The Mythogenetic Grove

Thoughts on Writing

Tell It To Me, Baby: A Reprinted Process Post

by on Oct.22, 2017, under The Escritoire, Thoughts on Writing

Note: This is a post from the old Growing Fins blog, back in June 18 2009. It’s still relevant to my process so I thought I would share!

 

The problem with the generic, technical “Show, don’t tell” based advice dished out by writing workshops and writing books is this: it assumes all writing and storytelling must conform to one fictive model and one alone. Some of my best-loved storytellers are those who Tell, Tell, and Tell me some more. And I say yes, please Tell me more. And I say yes, dish me that info-feed, baby, if you’re dishing it the right way. Lay it on me.

It is within the resonance of their strong, individual voices that the “Show” element slowly resolves, without actually “Show”ing too much, just the faintest outline of a scene, letting the listener or individual flesh it out with their own minds. To me, this is the difference between technical aptitude as a writer and being a writer who allows a reader to dream. It’s the spaces in the mind. The Brontes understood this well, so did Tolkien. And so did other writers from non-canonical traditions. I think of the sparseness and the simplicity of Japanese verse, of the Malay pantun. I think of the storytellers of the old epics who gave us dizzying detail, but also a strong, resonant voice.

If I have to err on the technical nitty-gritty of my stories, I would. If my grammar falls by the wayside, if my pacing is not the best in the world. If, in starting my narrative in media res I have somehow disoriented my reader; if, I use run-on sentences in ways that dislocate them. If, I annoy you with a hanging participle. IF. I unforgivably dump an info feed halfway in my story. IF. I annoyingly, do not reveal what the story is about in my opening paragraphs because I am listening to the voice in my head that says Setting IS Character.

If, I do not write character-driven fiction that is obviously character driven because I am just that postmodern or capricious enough to want to hide my narrators in strange places. If I lay on too much philosophy that hurts your head. If. I commit unspeakable textual, grammatical errors but in doing so, still retain my voice. Would that make me a bad storyteller? Perhaps. But if I find my voice, who is to say? Even if it is buried, unheard. It is still a voice. Is a voice lost in a forest of slush still a voice or just unread text? Who is to say?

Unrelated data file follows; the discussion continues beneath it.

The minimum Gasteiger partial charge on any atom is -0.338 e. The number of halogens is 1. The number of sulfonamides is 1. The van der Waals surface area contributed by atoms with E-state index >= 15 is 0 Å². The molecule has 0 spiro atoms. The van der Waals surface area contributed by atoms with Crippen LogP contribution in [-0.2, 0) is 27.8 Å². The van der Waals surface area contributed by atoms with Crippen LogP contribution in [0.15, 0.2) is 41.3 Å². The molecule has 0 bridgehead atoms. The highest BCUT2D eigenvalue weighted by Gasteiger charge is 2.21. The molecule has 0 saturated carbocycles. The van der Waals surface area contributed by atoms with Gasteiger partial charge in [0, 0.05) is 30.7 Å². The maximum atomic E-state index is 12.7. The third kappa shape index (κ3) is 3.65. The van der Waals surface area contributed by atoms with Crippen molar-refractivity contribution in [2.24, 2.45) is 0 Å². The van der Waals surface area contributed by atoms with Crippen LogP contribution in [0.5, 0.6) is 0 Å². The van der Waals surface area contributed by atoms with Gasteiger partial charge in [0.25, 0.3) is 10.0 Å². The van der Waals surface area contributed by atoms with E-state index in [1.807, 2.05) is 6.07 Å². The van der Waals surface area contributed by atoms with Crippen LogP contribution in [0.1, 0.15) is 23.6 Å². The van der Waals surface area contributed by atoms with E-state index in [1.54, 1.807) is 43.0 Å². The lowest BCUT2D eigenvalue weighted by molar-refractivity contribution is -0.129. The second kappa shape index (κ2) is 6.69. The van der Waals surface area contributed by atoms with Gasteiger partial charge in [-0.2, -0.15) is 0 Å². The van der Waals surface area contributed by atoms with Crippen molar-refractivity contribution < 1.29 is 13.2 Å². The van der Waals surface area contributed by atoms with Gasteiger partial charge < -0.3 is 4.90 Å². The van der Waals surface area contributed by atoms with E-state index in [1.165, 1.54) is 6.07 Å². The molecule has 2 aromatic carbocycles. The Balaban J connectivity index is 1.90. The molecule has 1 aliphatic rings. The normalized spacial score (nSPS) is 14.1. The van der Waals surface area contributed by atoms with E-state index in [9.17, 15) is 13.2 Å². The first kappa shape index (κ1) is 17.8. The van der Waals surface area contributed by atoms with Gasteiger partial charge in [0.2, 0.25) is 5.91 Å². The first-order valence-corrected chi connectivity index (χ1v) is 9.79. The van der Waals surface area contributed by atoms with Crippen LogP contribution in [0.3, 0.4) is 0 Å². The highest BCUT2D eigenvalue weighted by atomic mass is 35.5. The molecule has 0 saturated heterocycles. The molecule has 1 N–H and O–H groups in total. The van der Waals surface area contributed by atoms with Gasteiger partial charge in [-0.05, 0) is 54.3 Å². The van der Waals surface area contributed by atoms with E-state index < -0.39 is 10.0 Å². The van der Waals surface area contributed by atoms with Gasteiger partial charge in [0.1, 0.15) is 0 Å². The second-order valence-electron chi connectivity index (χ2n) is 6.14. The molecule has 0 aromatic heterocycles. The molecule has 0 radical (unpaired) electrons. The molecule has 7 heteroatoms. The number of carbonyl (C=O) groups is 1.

This is the battle I am fighting right now. And, I suspect, this is the battle I have been fighting all along.

Being the narratology geek that I am, I have my favorite storytellers. I also have, within that list, my favorite implied narrators, first or third person. I must admit to have inherited a narratological quirk or two from my days of writing my M.A. thesis on Angela Carter, but that is meant for another writerly wank. One of these days.

Angela Carter, Michael Ende, Italo Calvino, Umberto Eco, Boccaccio, Dante, various unnamed and anonymous writers of ancient epics and fairytales, Wole Soyinka, Guy Gavriel Kay, Anais Nin, Virginia Woolf, James Joyce, Sir Walter Scott, George Eliot, Isabel Allende, Gabriel García Márquez and I’m sure I’m forgetting half a dozen more. These are my mentors. These are my muses. And it’s been established that most of this would be casualties of the slush pile today. Which is not to say I have reached their level of narrative yet.

I’m just saying.

I’m tired of rules, period. I just want to write recklessly like I mean it. I want to write like it’s that fling with the guy you really shouldn’t be out with but here you are, at 5am, talking at breakneck speed and doing unwise things instead of keeping within the prescribed margins. Which, I never could stop myself from writing or drawing outside of the margins in school, either. Could you?

And now I go back to fighting with MY narrative.

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A Brief Personal Review of My Year in Writing

by on Dec.09, 2016, under The Escritoire, Thoughts on Writing

This year for me as an author has been quite a whirlwind. Publications nearly every month, reviews every now and then. I do miss being reviewed on Locus (I vastly enjoyed Lois Tilton’s reviews of my works even when she didn’t like it — I have a fondness for cantankerous readers) but my stories have been mentioned on Strange Horizons reviews twice. All in all, 2016 gave me decent amount of reviews, in particular the wonderfully thoughtful and literate reviews by Charles Payseur which serves as a panacea for certain places we shall not mention.

Books I have been in have also been reviewed in newspapers, even mentioned on BoingBoing but since I was not mentioned in those pieces I don’t feel I have any right to lay claim to those successes.

For me personally, it feels like 2015-2016 have been gamechanger years for me. Which leads to more, not less pressure as being me I have set the bar even higher for myself. But. Finish that novel and that historical fantasy novella first, I guess.

I don’t really feel sad that my Campbell eligibility period is drawing to a close. Instead I feel a sense of relief, and pride. I think I did well by my own standards this year and that is a rare thing indeed. I love the stories that were published. They were perhaps not as wildly popular as other authors in my position would hope but I am a bit of an elitist bastard so the idea that I am an acquired taste appeals to me. More importantly, I am really looking forward to the next stage of being a pro writer. If there are any more left for me, that is!

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